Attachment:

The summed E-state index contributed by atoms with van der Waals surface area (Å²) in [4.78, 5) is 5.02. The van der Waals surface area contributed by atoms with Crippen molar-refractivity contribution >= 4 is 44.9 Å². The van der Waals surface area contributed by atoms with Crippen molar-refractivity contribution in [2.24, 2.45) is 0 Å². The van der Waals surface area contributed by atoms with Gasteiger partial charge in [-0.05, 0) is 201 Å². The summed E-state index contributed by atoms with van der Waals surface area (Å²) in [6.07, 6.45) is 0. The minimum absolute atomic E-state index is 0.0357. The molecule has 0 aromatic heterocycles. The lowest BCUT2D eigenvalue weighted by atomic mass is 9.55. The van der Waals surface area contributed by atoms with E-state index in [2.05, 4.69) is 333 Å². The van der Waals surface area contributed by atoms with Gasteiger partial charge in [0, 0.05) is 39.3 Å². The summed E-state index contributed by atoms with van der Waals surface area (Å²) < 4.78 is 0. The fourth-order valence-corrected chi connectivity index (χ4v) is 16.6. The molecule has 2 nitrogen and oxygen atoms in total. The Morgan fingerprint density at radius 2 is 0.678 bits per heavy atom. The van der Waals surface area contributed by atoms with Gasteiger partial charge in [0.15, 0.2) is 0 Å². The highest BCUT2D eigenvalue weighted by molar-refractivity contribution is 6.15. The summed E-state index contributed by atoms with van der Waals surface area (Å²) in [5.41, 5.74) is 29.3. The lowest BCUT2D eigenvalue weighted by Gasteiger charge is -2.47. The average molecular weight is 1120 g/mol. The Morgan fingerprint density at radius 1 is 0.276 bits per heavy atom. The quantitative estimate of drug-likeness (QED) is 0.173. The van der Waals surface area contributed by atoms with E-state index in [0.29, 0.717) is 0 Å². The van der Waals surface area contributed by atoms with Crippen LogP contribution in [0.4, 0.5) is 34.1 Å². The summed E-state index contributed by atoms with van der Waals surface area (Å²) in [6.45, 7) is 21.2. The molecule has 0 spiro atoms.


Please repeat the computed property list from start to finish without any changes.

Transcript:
The summed E-state index contributed by atoms with van der Waals surface area (Å²) in [4.78, 5) is 5.02. The van der Waals surface area contributed by atoms with Crippen molar-refractivity contribution >= 4 is 44.9 Å². The van der Waals surface area contributed by atoms with Crippen molar-refractivity contribution in [2.24, 2.45) is 0 Å². The van der Waals surface area contributed by atoms with Gasteiger partial charge in [-0.05, 0) is 201 Å². The summed E-state index contributed by atoms with van der Waals surface area (Å²) in [6.07, 6.45) is 0. The minimum absolute atomic E-state index is 0.0357. The molecule has 0 aromatic heterocycles. The lowest BCUT2D eigenvalue weighted by atomic mass is 9.55. The van der Waals surface area contributed by atoms with E-state index in [2.05, 4.69) is 333 Å². The van der Waals surface area contributed by atoms with Gasteiger partial charge in [0, 0.05) is 39.3 Å². The summed E-state index contributed by atoms with van der Waals surface area (Å²) < 4.78 is 0. The fourth-order valence-corrected chi connectivity index (χ4v) is 16.6. The molecule has 2 nitrogen and oxygen atoms in total. The Morgan fingerprint density at radius 2 is 0.678 bits per heavy atom. The van der Waals surface area contributed by atoms with Gasteiger partial charge in [0.15, 0.2) is 0 Å². The highest BCUT2D eigenvalue weighted by molar-refractivity contribution is 6.15. The summed E-state index contributed by atoms with van der Waals surface area (Å²) in [5.41, 5.74) is 29.3. The lowest BCUT2D eigenvalue weighted by Gasteiger charge is -2.47. The average molecular weight is 1120 g/mol. The Morgan fingerprint density at radius 1 is 0.276 bits per heavy atom. The quantitative estimate of drug-likeness (QED) is 0.173. The van der Waals surface area contributed by atoms with E-state index in [0.29, 0.717) is 0 Å². The van der Waals surface area contributed by atoms with Crippen LogP contribution in [0.4, 0.5) is 34.1 Å². The summed E-state index contributed by atoms with van der Waals surface area (Å²) in [6.45, 7) is 21.2. The molecule has 0 spiro atoms.